Karl Kraus

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Kraus, Karl

 

Born Apr. 28, 1874, in Gitschin, now Jičín, Czechoslovakia; died June 12, 1936, in Vienna. Austrian writer, publicist, and philologist.

In 1897, Kraus wrote a satirical lampoon, “Destroyed Literature,” against the Viennese decadents. He published and edited the journal Die Fackel (1899–1936), in which he carried on polemics with bourgeois philosophical, political, and aesthetic ideas. He published many essays and articles on literature and language and collections of satirical feuilletons and aphorisms about international and Austrian life. His major work was the philosophical antiwar drama The Last Days of Mankind (1918–19). In his lampoon “The Invincible Ones” (1928), Kraus glorified the Viennese workers who, in the summer of 1927, stormed a reactionary law court. Kraus’ verse, written in the spirit of Goethe’s philosophical lyric poetry, often approached the impressionist poetry of C. Morgenstern and D. von Liliencron. His style is filled with metaphors and contrasts.

WORKS

Werke, vols. [1–9]. Munich, 1955–61.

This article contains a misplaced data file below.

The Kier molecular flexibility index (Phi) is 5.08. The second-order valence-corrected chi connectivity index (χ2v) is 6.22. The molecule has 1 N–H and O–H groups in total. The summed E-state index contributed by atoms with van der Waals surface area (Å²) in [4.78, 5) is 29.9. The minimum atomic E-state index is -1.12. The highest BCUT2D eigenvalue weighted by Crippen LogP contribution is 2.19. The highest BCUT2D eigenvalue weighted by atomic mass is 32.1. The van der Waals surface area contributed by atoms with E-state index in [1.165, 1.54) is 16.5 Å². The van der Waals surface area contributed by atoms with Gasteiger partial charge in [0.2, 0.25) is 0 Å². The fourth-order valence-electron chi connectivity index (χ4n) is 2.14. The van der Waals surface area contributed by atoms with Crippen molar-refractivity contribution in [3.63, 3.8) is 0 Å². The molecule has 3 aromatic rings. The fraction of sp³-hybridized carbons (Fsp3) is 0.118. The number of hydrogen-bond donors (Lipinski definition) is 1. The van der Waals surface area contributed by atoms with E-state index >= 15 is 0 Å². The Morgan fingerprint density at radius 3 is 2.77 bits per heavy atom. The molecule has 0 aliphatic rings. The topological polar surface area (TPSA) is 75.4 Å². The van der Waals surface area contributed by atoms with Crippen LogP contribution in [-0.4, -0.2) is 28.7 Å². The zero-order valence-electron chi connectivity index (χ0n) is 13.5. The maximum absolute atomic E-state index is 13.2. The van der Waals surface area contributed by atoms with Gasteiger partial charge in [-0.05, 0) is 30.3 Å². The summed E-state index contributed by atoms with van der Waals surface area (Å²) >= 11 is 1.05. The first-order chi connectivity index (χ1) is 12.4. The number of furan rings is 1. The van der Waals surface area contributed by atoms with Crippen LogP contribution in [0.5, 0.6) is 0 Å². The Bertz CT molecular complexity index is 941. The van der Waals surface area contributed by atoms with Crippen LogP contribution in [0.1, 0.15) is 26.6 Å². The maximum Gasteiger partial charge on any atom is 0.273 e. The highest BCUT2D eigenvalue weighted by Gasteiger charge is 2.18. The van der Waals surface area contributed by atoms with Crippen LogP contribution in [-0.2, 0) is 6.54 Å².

REFERENCES

Iggers, W. A. Karl Kraus: A Viennese Critic of the Twentieth Century. The Hague, 1967. (Bibliography, pp. 230–45.)
Engelmann, P. Dem Andenken an Karl Kraus. Vienna [1967].
Kuhn, C. Karl Kraus als Lyriker. Paris, 1968.
References in periodicals archive ?
Kraus, especially through the publication of a literary and political review, Die Fackel (The Torch), offered critical, satirical, and sometimes brutal commentary on fin de siecle Vienna, leading up to the rise of German fascism.
His primary vehicle, the magazine Die Fackel (The Torch), was both the toast and scorn of Austria.
Kraus published Die Fackel from 1899 to 1936 on a more or less weekly schedule, covering countless matters and taking just as many positions on them.
THE GERMAN satirical magazine Simplicissimus (1896-1944), like its contemporaries Die Fackel in Austria and L'Assiette au beurre in France, used black humor to discuss the political and social issues of the times--in the case at hand, the differing approaches to colonialism by various European nation-states.
The pale figure of death appears with a torch: "Und manchmal da drehet / Die Fackel er um" [And then sometimes he turns / The torch upside down] (Eichendorff ,Werke, Vol.
In these pages, Mahler-Werfel presents the whole panoply of Viennese cultural life: her stepfather, the painter Carl Moll and the world of the Secession, Karl Kraus (whose first edition of Die Fackel she both praises and criticizes), Peter Altenberg, the salon of Bertha Zuckerkandl, theater director Max Burckhard, and the Wagnerian tenor Erik Schmedes, who, in a passage on page 100, memorably confirms her perception of the essential vanity of singers.